Show 365: Big Star Dissection, Soundgarden Review, Greg's DIJ
Listen to the MP3 Stream of this show: (link)
Download the Podcast: (Download the MP3)
With Black Friday kicking off the official holiday shopping season, Jim and Greg offer gift recommendations for the music lover in your life:
1a Jim’s been known to rail against Capitol records’ flagrant re-issuing and re-re-issuing of the Beatles catalogue. But even he’s been seduced by the label’s new Beatles Stereo Vinyl Box Set. If your giftee is more of a Pink Floyd type, consider the band’s Reflections and Echoes DVD box set, chock full of rare interview footage.
1b Greg goes literary with his first pick. In a year that saw big rock biographies from Neil Young and Pete Townshend, he recommends David Bryne’s under-the-radar How Music Works - a book that’s part memoir, part meditation on the musician’s craft. As for music, he recommends the new Bill Withers box set, The Complete Sussex and Columbia Albums.
2 During this episode Jim and Greg celebrate the legacy of Big Star with a Classic Album Dissection of their first two records, #1 Record and Radio City. Both albums have recently been re-released as a double album, and a new Big Star box set is due out next week. As Jim and Greg discuss, the band changed the history of American music without selling very many records. With a sound that combined Memphis Soul with British Invasion rock, they laid the groundwork for “Power Pop” and influenced bands including R.E.M., Wilco and The Replacements. The original Big Star lineup included former Box Tops singer Alex Chilton, Chris Bell, Andy Hummel and Jim and Greg’s guest this week, drummer Jody Stephens.
3 Following their discussion with Jody Stephens, Jim and Greg each discuss and play a song. Greg chooses to highlight the opening track from #1 Record called “Feel.” The song was written and performed by Chris Bell. While Alex Chilton is the name most people associate with Big Star, Bell really created it. Most of his incredible work didn’t see the light of day until after his death at age 26, but Greg thinks songs like “Feel,” illustrate the power of his voice and lyrics—many of which convey the problems he faced in his short life.
3b Jim plays a song written and performed by Alex Chilton from the second album called “September Gurls.” As he discussed with Jody earlier in the show, this was a breakout song for the band and one that was immediately adored by critics and fans including The Bangles, who later covered it. Jim’s not sure what the song means, but for him it’s more about the mood that Chilton created. With its sweeping melodies and “pan-sexuality” it’s a power pop classic.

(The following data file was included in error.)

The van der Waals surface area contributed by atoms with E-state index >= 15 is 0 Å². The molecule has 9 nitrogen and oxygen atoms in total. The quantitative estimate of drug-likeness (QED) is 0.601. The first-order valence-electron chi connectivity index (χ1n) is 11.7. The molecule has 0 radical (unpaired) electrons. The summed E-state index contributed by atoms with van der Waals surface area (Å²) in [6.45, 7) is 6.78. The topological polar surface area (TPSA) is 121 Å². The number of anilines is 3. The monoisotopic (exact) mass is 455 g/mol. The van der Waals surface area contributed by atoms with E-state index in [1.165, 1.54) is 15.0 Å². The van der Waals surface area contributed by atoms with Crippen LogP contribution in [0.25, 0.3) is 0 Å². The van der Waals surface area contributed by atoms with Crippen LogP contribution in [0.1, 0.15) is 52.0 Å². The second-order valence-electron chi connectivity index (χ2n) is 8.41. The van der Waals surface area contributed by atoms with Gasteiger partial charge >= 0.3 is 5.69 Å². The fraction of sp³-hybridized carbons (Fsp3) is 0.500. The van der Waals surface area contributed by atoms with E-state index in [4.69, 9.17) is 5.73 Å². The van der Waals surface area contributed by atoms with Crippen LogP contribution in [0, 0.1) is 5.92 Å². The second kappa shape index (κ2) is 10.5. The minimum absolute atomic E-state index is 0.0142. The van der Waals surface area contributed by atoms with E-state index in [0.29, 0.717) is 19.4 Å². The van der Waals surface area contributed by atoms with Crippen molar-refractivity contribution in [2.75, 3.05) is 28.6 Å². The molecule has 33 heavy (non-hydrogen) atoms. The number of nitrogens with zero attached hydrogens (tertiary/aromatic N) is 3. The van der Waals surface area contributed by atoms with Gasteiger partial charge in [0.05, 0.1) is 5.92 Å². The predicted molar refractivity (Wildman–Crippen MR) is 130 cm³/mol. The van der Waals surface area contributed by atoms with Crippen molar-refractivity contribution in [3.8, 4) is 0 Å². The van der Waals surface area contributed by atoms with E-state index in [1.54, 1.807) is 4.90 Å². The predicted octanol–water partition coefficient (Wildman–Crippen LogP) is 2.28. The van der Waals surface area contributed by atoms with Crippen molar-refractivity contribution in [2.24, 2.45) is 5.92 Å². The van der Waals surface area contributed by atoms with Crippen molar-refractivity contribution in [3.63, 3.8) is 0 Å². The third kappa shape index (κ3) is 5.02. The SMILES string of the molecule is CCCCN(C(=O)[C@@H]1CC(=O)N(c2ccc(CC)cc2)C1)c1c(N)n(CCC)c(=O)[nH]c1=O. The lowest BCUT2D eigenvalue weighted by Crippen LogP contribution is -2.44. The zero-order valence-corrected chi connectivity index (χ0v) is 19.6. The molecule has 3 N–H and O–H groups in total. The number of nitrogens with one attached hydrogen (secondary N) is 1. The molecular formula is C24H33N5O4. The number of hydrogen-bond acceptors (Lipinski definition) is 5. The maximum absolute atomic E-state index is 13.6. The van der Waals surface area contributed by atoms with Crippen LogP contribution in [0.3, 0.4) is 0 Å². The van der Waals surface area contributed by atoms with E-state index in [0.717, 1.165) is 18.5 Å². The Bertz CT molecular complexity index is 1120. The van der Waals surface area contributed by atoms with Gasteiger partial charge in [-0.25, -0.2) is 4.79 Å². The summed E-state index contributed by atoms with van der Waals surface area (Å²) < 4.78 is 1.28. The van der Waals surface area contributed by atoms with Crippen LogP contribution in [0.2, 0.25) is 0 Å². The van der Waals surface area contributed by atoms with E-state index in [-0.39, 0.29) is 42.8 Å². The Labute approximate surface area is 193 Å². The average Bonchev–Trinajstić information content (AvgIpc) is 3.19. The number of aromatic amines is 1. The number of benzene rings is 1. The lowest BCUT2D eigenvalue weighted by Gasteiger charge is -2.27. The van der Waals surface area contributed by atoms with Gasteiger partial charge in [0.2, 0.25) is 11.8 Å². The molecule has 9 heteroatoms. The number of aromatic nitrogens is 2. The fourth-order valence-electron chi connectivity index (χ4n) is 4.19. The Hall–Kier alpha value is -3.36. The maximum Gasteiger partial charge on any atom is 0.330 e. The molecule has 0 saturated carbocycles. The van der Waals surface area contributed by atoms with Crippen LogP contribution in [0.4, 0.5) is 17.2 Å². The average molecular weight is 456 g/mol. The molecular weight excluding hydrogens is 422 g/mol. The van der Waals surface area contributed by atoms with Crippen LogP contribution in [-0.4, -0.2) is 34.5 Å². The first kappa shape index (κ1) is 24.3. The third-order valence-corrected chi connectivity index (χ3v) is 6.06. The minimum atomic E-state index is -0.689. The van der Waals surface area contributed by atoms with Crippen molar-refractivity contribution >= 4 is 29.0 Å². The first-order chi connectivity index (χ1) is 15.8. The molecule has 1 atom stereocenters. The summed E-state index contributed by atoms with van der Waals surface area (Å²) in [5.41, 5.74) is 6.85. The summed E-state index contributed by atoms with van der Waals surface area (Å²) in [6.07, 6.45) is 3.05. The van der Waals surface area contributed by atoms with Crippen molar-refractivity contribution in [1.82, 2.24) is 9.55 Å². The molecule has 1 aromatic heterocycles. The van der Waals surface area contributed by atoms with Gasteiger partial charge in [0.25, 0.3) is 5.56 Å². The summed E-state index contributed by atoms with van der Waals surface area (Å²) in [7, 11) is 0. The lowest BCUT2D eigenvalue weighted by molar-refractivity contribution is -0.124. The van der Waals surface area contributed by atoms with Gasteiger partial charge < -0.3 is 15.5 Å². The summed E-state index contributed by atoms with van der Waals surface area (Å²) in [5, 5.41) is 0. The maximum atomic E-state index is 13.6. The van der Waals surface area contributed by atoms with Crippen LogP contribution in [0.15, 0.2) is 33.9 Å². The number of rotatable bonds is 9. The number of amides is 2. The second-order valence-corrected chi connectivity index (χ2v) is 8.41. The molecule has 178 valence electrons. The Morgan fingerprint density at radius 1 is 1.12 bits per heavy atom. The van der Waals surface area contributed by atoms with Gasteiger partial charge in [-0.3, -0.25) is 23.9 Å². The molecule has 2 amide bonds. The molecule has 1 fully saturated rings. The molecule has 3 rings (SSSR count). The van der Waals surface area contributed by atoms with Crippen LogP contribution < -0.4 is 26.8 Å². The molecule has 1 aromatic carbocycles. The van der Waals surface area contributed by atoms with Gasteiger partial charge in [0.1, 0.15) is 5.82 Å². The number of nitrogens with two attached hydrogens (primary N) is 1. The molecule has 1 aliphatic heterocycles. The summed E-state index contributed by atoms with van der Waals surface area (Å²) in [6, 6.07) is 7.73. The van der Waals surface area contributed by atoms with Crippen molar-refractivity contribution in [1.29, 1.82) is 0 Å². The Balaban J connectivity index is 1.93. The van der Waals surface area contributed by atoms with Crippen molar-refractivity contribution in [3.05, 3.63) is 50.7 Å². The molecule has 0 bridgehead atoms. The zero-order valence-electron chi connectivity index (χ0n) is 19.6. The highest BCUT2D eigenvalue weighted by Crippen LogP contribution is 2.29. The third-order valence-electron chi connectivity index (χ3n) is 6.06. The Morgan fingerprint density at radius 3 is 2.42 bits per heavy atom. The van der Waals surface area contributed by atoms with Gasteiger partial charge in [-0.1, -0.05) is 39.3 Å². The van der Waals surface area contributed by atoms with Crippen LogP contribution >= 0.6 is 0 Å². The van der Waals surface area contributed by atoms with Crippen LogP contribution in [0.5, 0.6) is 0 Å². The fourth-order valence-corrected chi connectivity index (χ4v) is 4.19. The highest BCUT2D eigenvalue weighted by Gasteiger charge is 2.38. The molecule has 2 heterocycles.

4 “Been Away Too Long” is the first single off Soundgarden’s new album, King Animal. As Jim points out, it’s an understatement. The grunge godfathers have been away for 16 years, ever since conflict between the group’s two big egos – lead singer Chris Cornell and guitarist Kim Thayil – tanked the band. Jim and Greg haven’t looked kindly upon Chris Cornell’s solo career. Has this former turkey redeemed himself on Soundgarden’s latest? Jim and Greg say no. Greg was heartened by the album’s first three tracks, but he says King Animal quickly devolved into a Chris Cornell solo album with backing band. As far as Jim is concerned, Soundgarden can stay away. He was never a fan and has no use for this record. Soundgarden gets a double Trash it.
5 For his turn at the Desert Island Jukebox, Greg wants to add a song by one of his favorite “Power Pop” bands. The term was actually coined by Pete Townshend during The Who’s pre-rock opera era. It now describes a slew of bands who use a lot of big melodies, tight arrangements, harmonies and prominent guitar riffs. The Midwest produces a lot of power pop bands, including Green. The band has had many incarnations, but it’s the constant force of Jeff Lescher that gives the group its edge and puts them above the rest for Greg. He takes their song, “She’s Not a Little Girl” with him to the deserted island.
Songs Featured in Show #365
Isley Brothers, “Special Gift,” The Soul Train Christmas Starfest Album, Epic, 1997
The Beatles, “I am the Walrus,” Magical Mystery Tour, Capitol/Parlophone, 1967
Pink Floyd, “Hey You,” The Wall, Harvest/EMI, 1979
Talking Heads, “Psycho Killer,” Talking Heads: 77, Sire, 1977
Bill Withers, “Lean on Me,” Live at Carnegie Hall, Sussex, 1973
Big Star, “In the Street,” #1 Record, Ardent, 1972
Big Star, “My Life is Right,” #1 Record, Ardent, 1972
Big Star, “Watch the Sunrise,” #1 Record, Ardent, 1972
Big Star, “The Ballad of El Goodo,” #1 Record, Ardent, 1972
Big Star, “The India Song,” #1 Record, Ardent, 1972
Big Star, “The India Song (Alternate Version),” Keep an Eye on the Sky, Rhino, 2009
Big Star, “When My Baby’s Beside Me,” #1 Record, Ardent, 1972
Big Star, “Back of a Car,” Radio City, Ardent, 1974
Big Star, “September Gurls,” Radio City, Ardent, 1974
Big Star, “O My Soul,” Radio City, Ardent, 1974
Big Star, “ST 100/6,” #1 Record, Ardent, 1972
Big Star, “Feel,” #1 Record, Ardent, 1972
Big Star, “September Gurls,” Radio City, Ardent, 1974
The Replacements, “Alex Chilton,” Pleased to Meet Me, Sire, 1987
Soundgarden, “Been Away Too Long,” King Animal, Seven Four/Republic, 2012
Soundgarden, “Rowing,” King Animal, Seven Four/Republic, 2012
Green, “She’s Not a Little Girl Anymore,” Green, Ganggreen Records, 1986
The Beatles, “Any Time at All,” A Hard Day’s Night, Parlophone, 1964
Kendrick Lamar, “Money Trees,” good kid, m.A.A.d. city, Aftermath, 2012
Soundgarden, “Black Hole Sun,” Superunknown, A&M, 1994
Fiona Apple, “Hot Knife,” The Idler Wheel Is Wiser Than the Driver of the Screw and Whipping Cords Will Serve You More Than Ropes Will Ever Do, Epic, 2012
Green Day, “Nightlife,” ¡Dos!, Reprise, 2012